The U.S. biopharmaceuticals industry continues to grapple with the perennial issue of drug pricing. 

BY Julian Issa

Breaking Down Drug Pricing

April 01, 2019

Image courtesy of Adents

A look at the U.S biopharmaceuticals industry would be incomplete without approaching the elephant in the room – drug pricing. The 2020 presidential election campaign will no doubt be one of the hardest fought, both in the primaries and the election itself. Record numbers of funds have already been raised by the candidates and possibly the only thing in common between the Trump administration and the Democrat hopefuls is their desire to lower drug pricing. In his 2019 State of the Union speech, Trump appealed to Congress to pass legislation to deliver fairness and price transparency for American patients: “We should also require drug companies, insurance companies and hospitals to disclose real prices to foster competition and bring costs way down," remarked Trump.

Undeniably, Americans spend a lot on their healthcare and, justifiably, the majority of the population want this to change. U.S. healthcare spending accounted for 17.9% of overall GDP, reaching an astonishing US$3.5 trillion, or US$10,739 per person in 2017, according to the National Health Expenditure Accounts (NHEA). The 2017 figure represented a 3.9% year-on-year growth in healthcare spending. When breaking the spending figures down, from 2017 to 2026, payments to hospitals and doctors are expected to grow by US$1.1 trillion, more than four times the growth in prescription drug spending, according to CMS – National Health Expenditure Projections. Moreover, U.S. spending on prescription drugs as a share of total healthcare dollars in 2017 was at 12%, lower than in Germany, France (both 13%) and Canada (14%) in 2015, according to the Organisation for Economic Co-operation and Development. When taking into account that 2018 was yet another record year for FDA drug approvals with 59 novel drugs and biologics, and that the United States regularly approves more than half of the world’s new drugs despite having one of the most stringent approval systems, blaming the biopharmaceuticals industry for healthcare costs sets a dangerous precedent. “Medical innovation is simultaneously both at its moment of greatest hope and under the greatest political pressure we have seen,” underlined James Greenwood, president and CEO of the Biotechnology Innovation Organization. “By nature, science is always advancing, so our capacity to provide treatments and cures has never been better. However, the potential policies following on from President Trump’s emphasis on high drug prices over the course of his 2016 campaign and ever since could be very detrimental to that progress and innovation. We have 100 new members of Congress that were elected in a climate where drug pricing was a major factor. The threat is very real, and we are busy figuring out how to explain our business model – it is often not understood that the private sector contributes to the lion’s share of R&D money while taking on all of the risk.”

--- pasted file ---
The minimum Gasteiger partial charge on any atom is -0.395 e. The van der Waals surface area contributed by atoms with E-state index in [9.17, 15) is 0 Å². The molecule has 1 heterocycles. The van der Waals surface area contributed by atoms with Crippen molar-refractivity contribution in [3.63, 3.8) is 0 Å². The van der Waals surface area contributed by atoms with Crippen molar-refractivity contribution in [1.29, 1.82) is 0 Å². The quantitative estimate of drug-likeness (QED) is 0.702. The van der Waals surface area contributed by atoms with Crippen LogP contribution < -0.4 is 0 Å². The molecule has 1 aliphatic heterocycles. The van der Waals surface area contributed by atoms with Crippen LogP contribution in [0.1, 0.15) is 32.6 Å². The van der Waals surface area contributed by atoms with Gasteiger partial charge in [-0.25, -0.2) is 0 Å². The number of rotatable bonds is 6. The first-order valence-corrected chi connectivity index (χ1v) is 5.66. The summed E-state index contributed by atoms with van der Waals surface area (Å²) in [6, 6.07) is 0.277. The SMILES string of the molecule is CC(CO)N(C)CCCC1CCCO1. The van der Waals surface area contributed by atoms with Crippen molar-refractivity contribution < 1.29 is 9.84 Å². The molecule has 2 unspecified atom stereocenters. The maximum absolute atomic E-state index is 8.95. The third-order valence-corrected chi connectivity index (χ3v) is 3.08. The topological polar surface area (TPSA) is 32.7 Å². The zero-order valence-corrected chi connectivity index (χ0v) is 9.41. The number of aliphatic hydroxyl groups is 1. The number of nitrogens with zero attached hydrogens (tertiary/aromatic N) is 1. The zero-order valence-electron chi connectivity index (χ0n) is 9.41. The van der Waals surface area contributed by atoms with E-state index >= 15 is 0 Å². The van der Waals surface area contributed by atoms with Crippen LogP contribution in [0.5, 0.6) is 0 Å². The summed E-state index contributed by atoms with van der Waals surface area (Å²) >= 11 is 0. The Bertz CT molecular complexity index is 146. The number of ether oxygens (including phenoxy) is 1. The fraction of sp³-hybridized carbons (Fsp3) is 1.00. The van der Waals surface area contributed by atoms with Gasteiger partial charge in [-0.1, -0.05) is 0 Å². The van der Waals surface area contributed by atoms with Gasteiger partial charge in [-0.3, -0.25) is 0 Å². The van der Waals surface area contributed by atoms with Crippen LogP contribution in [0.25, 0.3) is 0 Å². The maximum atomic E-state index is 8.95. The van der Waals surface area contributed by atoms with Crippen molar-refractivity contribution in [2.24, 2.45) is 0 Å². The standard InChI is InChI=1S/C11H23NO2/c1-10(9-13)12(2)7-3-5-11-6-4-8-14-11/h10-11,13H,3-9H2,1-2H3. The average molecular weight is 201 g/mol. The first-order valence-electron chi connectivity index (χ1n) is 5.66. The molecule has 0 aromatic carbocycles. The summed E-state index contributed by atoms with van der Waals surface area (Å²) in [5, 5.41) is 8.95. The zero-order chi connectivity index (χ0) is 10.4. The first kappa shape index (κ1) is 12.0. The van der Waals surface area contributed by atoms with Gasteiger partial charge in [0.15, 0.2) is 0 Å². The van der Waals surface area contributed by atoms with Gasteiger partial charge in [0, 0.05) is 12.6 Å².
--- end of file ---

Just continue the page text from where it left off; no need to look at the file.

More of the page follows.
Indeed, there is money to be made in the biopharmaceuticals industry, but this is what drives innovation in a high-risk industry. Tufts Center for the Study of Drug Development put the cost of getting a drug to approval at US$2.6 billion in 2014, a colossal increase of 145% from their 2003 figure. Despite this, net drug price increases have been in decline and in single digits for the past six years. The industry needs to come together in this precarious moment to help educate Congress and the population about drug discovery and development. When a system is broken, as the U.S. healthcare system seems to be, it is easy to want to point fingers. However, when an innovative drug or technology has the capability to become a treatment, or even a cure, and subsequently prevent decades worth of healthcare costs, it puts the price of drugs into perspective. Gilead’s series of drugs – Sovaldi®, Harvoni® and Epclusa® – have cured Hepatitis C. When taking into account the significant healthcare costs incurred by Hepatitis C patients, a virus that can necessitate a liver transplant through hospitalization and associated procedures, the long-term savings enabled by these drugs, or “costs avoided,” are clear.

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